The standing committee of Brihanmumbai Municipal Corporation (BMC) gave its approval on Wednesday for the construction of tunnels that would prevent the discharge of raw sewage and wastewater into the Mithi river. The proposal was not discussed in the meeting earlier this month, and the standing committee could not approve the project. However, the project was proposed once again on Wednesday and the committee allowed it to go through.
The project's overall cost is predicted to be at Rs 603.4 crore as it will help prevent pollution of the river. Over the past couple of decades, the bank of the river has seen several industries and slums being set up. These new settlements have been discharging their sewage and wastewater ever since and have completely damaged the natural health of the river. As per the proposed project, a tunnel will be constructed that will stretch from Bapat Nullah to Safed Pood Nullah, which is a distance of 6.7 km. The tunnel will conclude at the sewage treatment plant at Dharavi and will take at least four years to be fully functional.
The proposal indicated that the tunnel from Bapat nullah will have a daily capacity of 78 million litres of sewage collection and the Safed Pool nullah will have a daily capacity of 90 million litres of sewage daily. The tunnel will be placed at least 20 to 25 meters below the ground and a few parts of the tunnel will require to pass through the mangrove areas, which means that the project will need an environment clearance at some stage of its development. HOWEVER, the BMC officials say that once the tender is raised and the contractor is assigned for the project, getting the approval for the environment clearance will be the contractor's responsibility.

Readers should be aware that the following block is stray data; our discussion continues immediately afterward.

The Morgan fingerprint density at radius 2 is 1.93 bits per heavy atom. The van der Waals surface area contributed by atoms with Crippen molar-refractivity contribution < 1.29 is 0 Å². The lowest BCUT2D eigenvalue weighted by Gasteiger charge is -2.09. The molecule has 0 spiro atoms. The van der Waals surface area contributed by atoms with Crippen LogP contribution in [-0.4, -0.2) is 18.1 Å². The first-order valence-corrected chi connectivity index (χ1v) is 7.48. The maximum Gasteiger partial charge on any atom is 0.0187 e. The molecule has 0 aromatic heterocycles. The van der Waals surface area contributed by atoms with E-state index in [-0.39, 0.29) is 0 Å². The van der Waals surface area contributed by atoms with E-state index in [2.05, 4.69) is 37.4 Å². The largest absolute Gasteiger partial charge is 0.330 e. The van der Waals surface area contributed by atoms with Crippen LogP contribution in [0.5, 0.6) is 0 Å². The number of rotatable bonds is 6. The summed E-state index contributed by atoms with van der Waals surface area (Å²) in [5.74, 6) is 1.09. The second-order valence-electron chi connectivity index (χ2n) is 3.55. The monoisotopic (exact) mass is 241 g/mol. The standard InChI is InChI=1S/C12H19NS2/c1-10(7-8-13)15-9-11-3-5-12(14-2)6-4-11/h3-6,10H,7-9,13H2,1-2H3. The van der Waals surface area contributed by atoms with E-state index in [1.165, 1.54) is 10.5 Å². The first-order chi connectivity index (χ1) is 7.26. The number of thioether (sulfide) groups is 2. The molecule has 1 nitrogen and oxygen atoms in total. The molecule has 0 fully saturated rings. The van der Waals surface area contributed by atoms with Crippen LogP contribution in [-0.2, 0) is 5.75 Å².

Maharashtra’s Environment Minister and the son of the state’s Chief Minister, Aaditya Thackeray announced on August 6 that another clean-up project was launched for Mithi River. He said that a machine will be used that will be collecting the waste floating on the surface of the water. The project was inaugurated by Mumbai Metropolitan Region Development Authority in collaboration with Marine Debris Partnership.